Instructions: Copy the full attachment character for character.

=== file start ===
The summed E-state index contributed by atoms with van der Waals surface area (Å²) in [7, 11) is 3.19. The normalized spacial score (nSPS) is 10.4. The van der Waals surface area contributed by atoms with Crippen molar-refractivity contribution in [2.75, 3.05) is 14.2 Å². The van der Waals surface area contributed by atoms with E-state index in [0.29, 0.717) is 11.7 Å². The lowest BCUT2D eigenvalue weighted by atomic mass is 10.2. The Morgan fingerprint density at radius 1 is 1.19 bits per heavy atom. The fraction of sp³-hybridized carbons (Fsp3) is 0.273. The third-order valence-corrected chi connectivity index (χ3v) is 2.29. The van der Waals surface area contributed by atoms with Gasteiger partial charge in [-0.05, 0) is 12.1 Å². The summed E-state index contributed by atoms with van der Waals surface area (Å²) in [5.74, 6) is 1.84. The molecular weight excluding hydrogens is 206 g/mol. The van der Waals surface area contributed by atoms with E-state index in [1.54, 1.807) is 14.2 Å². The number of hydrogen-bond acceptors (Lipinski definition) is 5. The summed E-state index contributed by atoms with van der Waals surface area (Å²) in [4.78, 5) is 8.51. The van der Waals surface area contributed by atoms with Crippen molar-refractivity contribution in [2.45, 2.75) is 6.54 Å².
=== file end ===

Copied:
The summed E-state index contributed by atoms with van der Waals surface area (Å²) in [7, 11) is 3.19. The normalized spacial score (nSPS) is 10.4. The van der Waals surface area contributed by atoms with Crippen molar-refractivity contribution in [2.75, 3.05) is 14.2 Å². The van der Waals surface area contributed by atoms with E-state index in [0.29, 0.717) is 11.7 Å². The lowest BCUT2D eigenvalue weighted by atomic mass is 10.2. The Morgan fingerprint density at radius 1 is 1.19 bits per heavy atom. The fraction of sp³-hybridized carbons (Fsp3) is 0.273. The third-order valence-corrected chi connectivity index (χ3v) is 2.29. The van der Waals surface area contributed by atoms with Gasteiger partial charge in [-0.05, 0) is 12.1 Å². The summed E-state index contributed by atoms with van der Waals surface area (Å²) in [5.74, 6) is 1.84. The molecular weight excluding hydrogens is 206 g/mol. The van der Waals surface area contributed by atoms with E-state index in [1.54, 1.807) is 14.2 Å². The number of hydrogen-bond acceptors (Lipinski definition) is 5. The summed E-state index contributed by atoms with van der Waals surface area (Å²) in [4.78, 5) is 8.51. The van der Waals surface area contributed by atoms with Crippen molar-refractivity contribution in [2.45, 2.75) is 6.54 Å².